MANILA (AFP) – The Philippines’ second richest man will regain full control of Philippine Airlines by buying back a 49-per-cent stake from San Miguel, the firms said Tuesday, in a deal reportedly worth $1 billion.
Lucio Tan is to take back the stake he sold to San Miguel two years ago, according to disclosure statements filed with the stock exchange that did not disclose the price.
“The two biggest stockholders of Philippine Airlines… signed a joint agreement whereby (San Miguel Corp) expressed willingness to sell its 49 per cent stake to the group of Dr Lucio Tan,” a San Miguel statement said.
PAL Holdings, the airline’s holding company, issued a similar statement.
Spokeswomen of the two companies declined to give the amount of the planned deal.
San Miguel paid $500 million when it bought the stake from the LT Group, a holding firm controlled by Tan who is listed by Forbes magazine as the second richest man in the Philippines with a net worth of $6.1 billion.
The 2012 deal saw San Miguel take management control of the flag-carrier even though Tan remained in control of the majority 51 per cent shareholding.
San Miguel then invested more to help pay for a major modernisation of PAL’s fleet, which included a 2012 order for 54 Airbus with a list price of $7 billion. Since then, the airline has also been removed from European and US aviation safety blacklists.
San Miguel President Ramon Ang, listed by Forbes as the 32nd richest man in the Philippines, has overseen the diversification of the firm from its base in the beer, food and beverage industries into infrastructure, power and airlines.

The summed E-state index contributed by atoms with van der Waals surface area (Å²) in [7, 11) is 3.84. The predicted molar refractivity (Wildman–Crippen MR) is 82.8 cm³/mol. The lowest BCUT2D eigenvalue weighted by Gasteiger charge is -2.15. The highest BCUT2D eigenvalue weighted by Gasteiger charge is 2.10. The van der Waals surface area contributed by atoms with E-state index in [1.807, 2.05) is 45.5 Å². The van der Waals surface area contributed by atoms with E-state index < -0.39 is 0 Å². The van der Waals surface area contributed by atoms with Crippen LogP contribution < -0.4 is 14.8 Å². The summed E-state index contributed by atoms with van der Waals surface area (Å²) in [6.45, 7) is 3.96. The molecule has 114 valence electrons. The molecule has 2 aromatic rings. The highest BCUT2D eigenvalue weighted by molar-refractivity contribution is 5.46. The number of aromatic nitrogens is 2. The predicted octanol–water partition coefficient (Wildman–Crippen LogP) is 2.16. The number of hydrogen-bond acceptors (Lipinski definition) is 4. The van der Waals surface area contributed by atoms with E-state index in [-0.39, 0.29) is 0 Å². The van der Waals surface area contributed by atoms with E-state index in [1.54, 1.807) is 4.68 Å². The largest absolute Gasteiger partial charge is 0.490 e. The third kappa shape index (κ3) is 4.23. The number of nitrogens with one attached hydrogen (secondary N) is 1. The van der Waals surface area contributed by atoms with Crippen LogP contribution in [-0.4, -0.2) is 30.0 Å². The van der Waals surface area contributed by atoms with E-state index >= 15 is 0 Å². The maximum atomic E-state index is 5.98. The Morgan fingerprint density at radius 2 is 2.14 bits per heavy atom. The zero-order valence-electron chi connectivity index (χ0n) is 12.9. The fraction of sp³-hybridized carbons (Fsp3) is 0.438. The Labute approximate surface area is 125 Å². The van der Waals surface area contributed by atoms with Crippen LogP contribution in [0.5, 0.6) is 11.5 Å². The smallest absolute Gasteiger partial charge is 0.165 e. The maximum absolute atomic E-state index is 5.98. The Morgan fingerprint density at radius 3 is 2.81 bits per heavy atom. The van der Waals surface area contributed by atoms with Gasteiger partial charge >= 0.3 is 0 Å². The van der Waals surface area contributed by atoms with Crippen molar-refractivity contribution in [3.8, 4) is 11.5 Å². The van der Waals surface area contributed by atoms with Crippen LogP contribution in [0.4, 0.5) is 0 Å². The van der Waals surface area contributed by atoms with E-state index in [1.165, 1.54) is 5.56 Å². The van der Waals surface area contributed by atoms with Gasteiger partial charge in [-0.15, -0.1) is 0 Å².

However San Miguel’s investment in PAL soured as two of the nation’s most powerful men decided they did not want to share control, according to Alex Tiu, a stock market analyst with AB Capital Securities.
“What insiders are saying is that this is more of a pride issue. It was either going to be full control to Ramon Ang or full control to the Lucio Tan group,” Tiu told AFP.
Media reports that Tan paid San Miguel $1 billion for the stake sounded credible, Tiu added.
But Tan, who also has interests in tobacco, banking and beer-making, may also profit from full control of PAL, according to Tiu.
The airline returned to profit this year under San Miguel’s stewardship.
PAL Holdings posted a net income of 1.49 billion pesos ($34 million) in the second quarter of this year from a loss of 1.08 billion pesos in the same period last year, the company’s records showed.
PAL is also expected to benefit from the Philippines’ recovering economy, the government’s new tourism thrust and the airline’s removal from the safety blacklists, Tiu said.